There is an African proverb, “If you want to go quickly, go alone. If you want to go far, go together.” I presume the rationale behind this truism to be a simple one: If you’re running 100 meters, you can probably run it faster alone; but if you need to run 100 miles, you probably want someone alongside you. This proverb is especially appropriate for first-time entrepreneurs, as running a company is much like running 100 miles, if not more.
All new companies are either trying to disrupt existing, well-established players or create a new market. Both are daunting tasks that can take years to come to fruition. It’s unlikely that someone who has never started a company before has the diverse knowledge and ability needed in product management, engineering, marketing, sales, business development, and fundraising to take the company over the goal line. The process is physically exhausting, psychologically draining, and mentally challenging. But having someone by your side who is as invested in the journey as you are will greatly increase your likelihood of success. I know this for a fact, as the half dozen for-profit, nonprofit, and social enterprise ventures I’ve started in the last 15 years have all been with co-founders, and they’ve been immensely valuable to my companies’ growth.
It hasn’t all been smooth sailing, though. Every venture that I’ve been involved with, whether for-profit or nonprofit, has gone through turbulent seas and required all hands on deck to get back on track. If your co-founder is going to be the first person to jump ship when you head into rough waters, it’s unlikely that you’ll be able to succeed.
Choosing a business partner is not too different than choosing a life partner—not just anyone will do—it has to be the right person. For some people, that may take a few tries, but if you don’t want to get badly hurt, make the choice wisely and commit to trying your best at working through kinks.
Your partner should complement your strengths and weaknesses. If you are technical, detail-oriented, and introverted, your partner should have business acumen, a big-picture perspective, and an outgoing personality. The key here is being able to appreciate your partner’s skills and idiosyncrasies, and understand how he or she will contribute to your shared success. A partner with the same skills and thought process as you may make decision-making easier, but can quickly lead to groupthink. Someone who thinks differently than you, yet complements your abilities, will likely yield richer discussions and better decision-making.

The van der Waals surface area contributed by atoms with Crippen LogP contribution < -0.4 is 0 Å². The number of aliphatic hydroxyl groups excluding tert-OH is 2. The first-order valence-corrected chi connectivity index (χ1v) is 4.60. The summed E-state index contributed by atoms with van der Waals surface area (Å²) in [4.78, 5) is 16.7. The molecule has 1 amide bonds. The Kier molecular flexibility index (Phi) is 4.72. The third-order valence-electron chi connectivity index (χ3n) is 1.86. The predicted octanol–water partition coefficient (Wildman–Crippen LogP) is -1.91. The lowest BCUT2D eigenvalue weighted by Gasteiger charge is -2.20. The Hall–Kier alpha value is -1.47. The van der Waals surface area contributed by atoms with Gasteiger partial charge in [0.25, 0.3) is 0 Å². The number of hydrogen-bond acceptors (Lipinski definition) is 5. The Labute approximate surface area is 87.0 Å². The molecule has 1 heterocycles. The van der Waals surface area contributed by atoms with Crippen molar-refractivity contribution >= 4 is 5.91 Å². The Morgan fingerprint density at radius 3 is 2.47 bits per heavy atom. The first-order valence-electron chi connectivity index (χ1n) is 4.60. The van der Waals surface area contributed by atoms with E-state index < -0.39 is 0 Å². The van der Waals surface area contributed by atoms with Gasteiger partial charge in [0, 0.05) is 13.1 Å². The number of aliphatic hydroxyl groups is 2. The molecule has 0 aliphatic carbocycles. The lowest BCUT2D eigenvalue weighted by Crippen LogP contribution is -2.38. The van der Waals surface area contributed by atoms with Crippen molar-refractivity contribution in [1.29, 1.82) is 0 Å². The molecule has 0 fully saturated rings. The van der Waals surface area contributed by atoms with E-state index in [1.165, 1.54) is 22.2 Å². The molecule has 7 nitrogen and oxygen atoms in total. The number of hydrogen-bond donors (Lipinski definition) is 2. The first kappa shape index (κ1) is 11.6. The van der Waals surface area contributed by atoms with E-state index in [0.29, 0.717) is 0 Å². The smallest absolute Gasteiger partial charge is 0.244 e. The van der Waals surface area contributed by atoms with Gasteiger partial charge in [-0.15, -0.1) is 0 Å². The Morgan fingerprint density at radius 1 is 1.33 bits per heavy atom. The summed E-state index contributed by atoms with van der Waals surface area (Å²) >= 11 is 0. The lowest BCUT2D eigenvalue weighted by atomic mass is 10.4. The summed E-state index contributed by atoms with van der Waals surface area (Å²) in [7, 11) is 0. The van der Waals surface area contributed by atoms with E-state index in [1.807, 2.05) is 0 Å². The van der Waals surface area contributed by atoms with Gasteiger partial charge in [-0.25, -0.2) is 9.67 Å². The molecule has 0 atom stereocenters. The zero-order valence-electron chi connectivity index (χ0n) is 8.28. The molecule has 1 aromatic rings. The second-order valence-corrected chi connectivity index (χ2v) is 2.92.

My first startup, the Sikh Coalition, was born in New York in the wake of 9/11, with the mission to create a world where Sikhs may freely practice and enjoy their faith and to foster strong relations with their local communities. My five other co-founders were essential for getting it off the ground. Everyone demonstrated extreme commitment and brought a variety of backgrounds in law, community organization, technology, and finance.
Since the organization was born under extreme circumstances, we had countless heated discussions about strategy and tactics. But because we shared a high level of trust, the group would instinctively defer to the person with the expertise in the matter being discussed, and these episodes were almost always constructive.
Some of the most common questions potential investors ask co-founders are, “How did you meet?” and, “How long have you known each other?” All during that first interaction, investors are sizing up rapport between co-founders, how complementary they are, and how they might deal with conflict. These are all critical points to consider when choosing a partner. You may or may not want to start a company with your brother or sister, but you certainly don’t want to start a company with someone you met last week. It’s important to engage with your co-founder, have a few dates, and really get to know them before you tie the knot.
I also started Pixatel, a social enterprise that is reimagining education delivery in the developing world, and then Pyze, a startup that provides sophisticated marketing and intelligence tools to app publishers—both with co-founders. Trust was a huge factor in taking these endeavors from conception to launch and beyond, as we were investing time and money without really knowing where the path would lead. Also, working with experienced technologists enabled me to focus on things I do best while also providing me the opportunity to learn about areas like product development, where I didn’t have as much depth as my counterparts.
There are multiple benefits of starting a company with a co-founder, especially if it’s your first rodeo. You double the energy, double the networks, and double the brainpower that is brought to bear on your project. However, it has to be the right co-founder who matches your values, shares your work ethic, and complements your abilities. The wrong co-founder will neither get you anywhere quicker nor far. For some, going solo may well be the saner option.
This article was originally published on Fortune Insiders on January 19, 2017. The Entrepreneur Insiders network is an online community where the most thoughtful and influential people in America’s startup scene contribute answers to timely questions about entrepreneurship and careers. Today’s answer to the question “What are the benefits of starting a company with a partner?” is written by Prabhjot Singh, co-founder and president of Pyze.